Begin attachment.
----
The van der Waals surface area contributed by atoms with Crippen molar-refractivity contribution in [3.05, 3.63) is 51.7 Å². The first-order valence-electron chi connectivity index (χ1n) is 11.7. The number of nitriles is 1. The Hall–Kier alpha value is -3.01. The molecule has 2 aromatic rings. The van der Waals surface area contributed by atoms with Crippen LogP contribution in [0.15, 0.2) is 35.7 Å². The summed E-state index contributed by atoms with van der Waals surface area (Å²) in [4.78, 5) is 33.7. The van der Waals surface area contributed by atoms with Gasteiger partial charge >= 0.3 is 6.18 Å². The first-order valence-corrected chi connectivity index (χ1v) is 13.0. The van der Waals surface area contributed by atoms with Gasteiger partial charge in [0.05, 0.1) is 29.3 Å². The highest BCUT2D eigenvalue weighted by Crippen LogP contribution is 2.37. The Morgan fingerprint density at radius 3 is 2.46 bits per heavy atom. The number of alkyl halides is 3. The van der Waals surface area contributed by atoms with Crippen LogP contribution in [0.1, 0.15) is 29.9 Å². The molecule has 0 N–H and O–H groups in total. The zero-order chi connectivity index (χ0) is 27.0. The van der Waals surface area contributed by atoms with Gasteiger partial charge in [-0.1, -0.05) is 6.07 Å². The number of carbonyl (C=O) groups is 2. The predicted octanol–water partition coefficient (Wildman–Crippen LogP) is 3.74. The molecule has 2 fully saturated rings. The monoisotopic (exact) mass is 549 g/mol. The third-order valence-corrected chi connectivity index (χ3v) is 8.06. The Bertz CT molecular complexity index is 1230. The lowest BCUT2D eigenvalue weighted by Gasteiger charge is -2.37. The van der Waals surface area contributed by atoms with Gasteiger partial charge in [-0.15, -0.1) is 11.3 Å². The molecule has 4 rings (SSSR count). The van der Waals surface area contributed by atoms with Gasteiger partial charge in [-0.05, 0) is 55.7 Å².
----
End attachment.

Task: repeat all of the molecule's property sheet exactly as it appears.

The van der Waals surface area contributed by atoms with Crippen molar-refractivity contribution in [3.05, 3.63) is 51.7 Å². The first-order valence-electron chi connectivity index (χ1n) is 11.7. The number of nitriles is 1. The Hall–Kier alpha value is -3.01. The molecule has 2 aromatic rings. The van der Waals surface area contributed by atoms with Crippen LogP contribution in [0.15, 0.2) is 35.7 Å². The summed E-state index contributed by atoms with van der Waals surface area (Å²) in [4.78, 5) is 33.7. The van der Waals surface area contributed by atoms with Gasteiger partial charge >= 0.3 is 6.18 Å². The first-order valence-corrected chi connectivity index (χ1v) is 13.0. The van der Waals surface area contributed by atoms with Gasteiger partial charge in [0.05, 0.1) is 29.3 Å². The highest BCUT2D eigenvalue weighted by Crippen LogP contribution is 2.37. The Morgan fingerprint density at radius 3 is 2.46 bits per heavy atom. The number of alkyl halides is 3. The van der Waals surface area contributed by atoms with Crippen LogP contribution in [0.1, 0.15) is 29.9 Å². The molecule has 0 N–H and O–H groups in total. The zero-order chi connectivity index (χ0) is 27.0. The van der Waals surface area contributed by atoms with Gasteiger partial charge in [-0.1, -0.05) is 6.07 Å². The number of carbonyl (C=O) groups is 2. The predicted octanol–water partition coefficient (Wildman–Crippen LogP) is 3.74. The molecule has 2 fully saturated rings. The monoisotopic (exact) mass is 549 g/mol. The third-order valence-corrected chi connectivity index (χ3v) is 8.06. The Bertz CT molecular complexity index is 1230. The lowest BCUT2D eigenvalue weighted by Gasteiger charge is -2.37. The van der Waals surface area contributed by atoms with Gasteiger partial charge in [-0.15, -0.1) is 11.3 Å². The molecule has 4 rings (SSSR count). The van der Waals surface area contributed by atoms with Gasteiger partial charge in [-0.05, 0) is 55.7 Å².